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Tubular Carcinoma

Tubular carcinoma (TCa) is a distinct subtype of invasive ductal carcinoma that is composed of simple neoplastic tubules. It makes up less than 2% of all breast cancers. The tumor size is less than 2 cm in more than 95% of cases. Most cases are non-palpable and almost always detected on screening mammography. There is a high incidence of multicentricity (56%), bilaterality (38%) and family history (40%) associated with TCa.

TCa tend to be stellate or irregular lesions with infiltrating borders. There is an irregular proliferation of small glands and tubules lined by a single layer of cuboidal or columnar epithelium. At least 90% or more of the lesion should have this architecture to be classified as tubular carcinoma. The glands and tubules have angulated contours and widely open lumens. The neoplastic epithelium is homogenous and lacks significant atypia. Perineural invasion and lymphovascular invasion is rarely seen. The tubules are separated by abundant stroma containing myofibroblasts, elastic tissue, and myxoid matrix.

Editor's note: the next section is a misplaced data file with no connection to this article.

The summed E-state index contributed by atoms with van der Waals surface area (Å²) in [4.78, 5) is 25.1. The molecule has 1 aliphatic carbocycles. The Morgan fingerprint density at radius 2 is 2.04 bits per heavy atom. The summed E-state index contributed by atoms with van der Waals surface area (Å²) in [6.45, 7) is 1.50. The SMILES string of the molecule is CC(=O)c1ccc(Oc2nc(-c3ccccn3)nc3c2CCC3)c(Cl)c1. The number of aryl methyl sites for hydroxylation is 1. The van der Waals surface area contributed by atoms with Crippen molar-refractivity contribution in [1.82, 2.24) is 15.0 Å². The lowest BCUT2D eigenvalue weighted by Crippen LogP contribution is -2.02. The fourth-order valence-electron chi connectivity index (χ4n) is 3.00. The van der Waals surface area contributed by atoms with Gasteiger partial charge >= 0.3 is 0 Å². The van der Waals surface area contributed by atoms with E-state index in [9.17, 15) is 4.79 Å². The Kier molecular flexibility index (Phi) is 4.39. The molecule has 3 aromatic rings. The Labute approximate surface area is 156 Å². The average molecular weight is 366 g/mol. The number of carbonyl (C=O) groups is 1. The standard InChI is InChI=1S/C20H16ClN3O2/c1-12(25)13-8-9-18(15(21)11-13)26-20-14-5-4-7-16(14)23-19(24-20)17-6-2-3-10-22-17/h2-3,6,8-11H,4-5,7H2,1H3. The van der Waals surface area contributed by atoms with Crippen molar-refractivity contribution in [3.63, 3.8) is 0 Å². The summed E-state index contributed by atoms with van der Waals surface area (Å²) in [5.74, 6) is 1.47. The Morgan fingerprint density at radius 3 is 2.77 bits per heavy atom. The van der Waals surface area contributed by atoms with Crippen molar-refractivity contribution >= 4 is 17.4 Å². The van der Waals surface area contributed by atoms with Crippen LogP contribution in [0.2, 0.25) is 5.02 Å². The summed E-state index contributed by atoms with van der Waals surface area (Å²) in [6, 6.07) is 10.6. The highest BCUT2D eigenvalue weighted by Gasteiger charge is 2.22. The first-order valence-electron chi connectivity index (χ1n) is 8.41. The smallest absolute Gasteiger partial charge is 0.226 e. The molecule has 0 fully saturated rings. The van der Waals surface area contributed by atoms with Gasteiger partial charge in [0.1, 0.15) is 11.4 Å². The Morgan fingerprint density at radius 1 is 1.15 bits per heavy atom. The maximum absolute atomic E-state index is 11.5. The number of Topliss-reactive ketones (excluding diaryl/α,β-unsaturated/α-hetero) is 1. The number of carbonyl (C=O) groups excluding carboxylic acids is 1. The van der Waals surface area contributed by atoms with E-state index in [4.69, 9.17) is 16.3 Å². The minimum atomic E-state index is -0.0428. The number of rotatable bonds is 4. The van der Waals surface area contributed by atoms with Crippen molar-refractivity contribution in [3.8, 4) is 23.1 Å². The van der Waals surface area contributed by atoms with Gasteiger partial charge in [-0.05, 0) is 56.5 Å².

Microcalcifications are present in about 50% of cases. Low-grade DCIS (micropapillary and cribriform type) as well as columnar cell hyperplasia with atypia (flat epithelial atypia) are considered to be the precursor lesions and are found in two-thirds of cases of TCa. ER and PR are usually positive whereas HER2/neu is negative.

More than 90% of women with TCa present at Stage I. The frequency of axillary lymph node metastases is about 10%. The metastatic deposits sometimes mimic benign glandular inclusions such as endosalpingosis. The treatment usually consists of breast-conserving surgery followed by adjuvant radiation therapy. When the diagnostic criteria are applied strictly to tumors consisting entirely or almost entirely of tubular elements, the prognosis is excellent.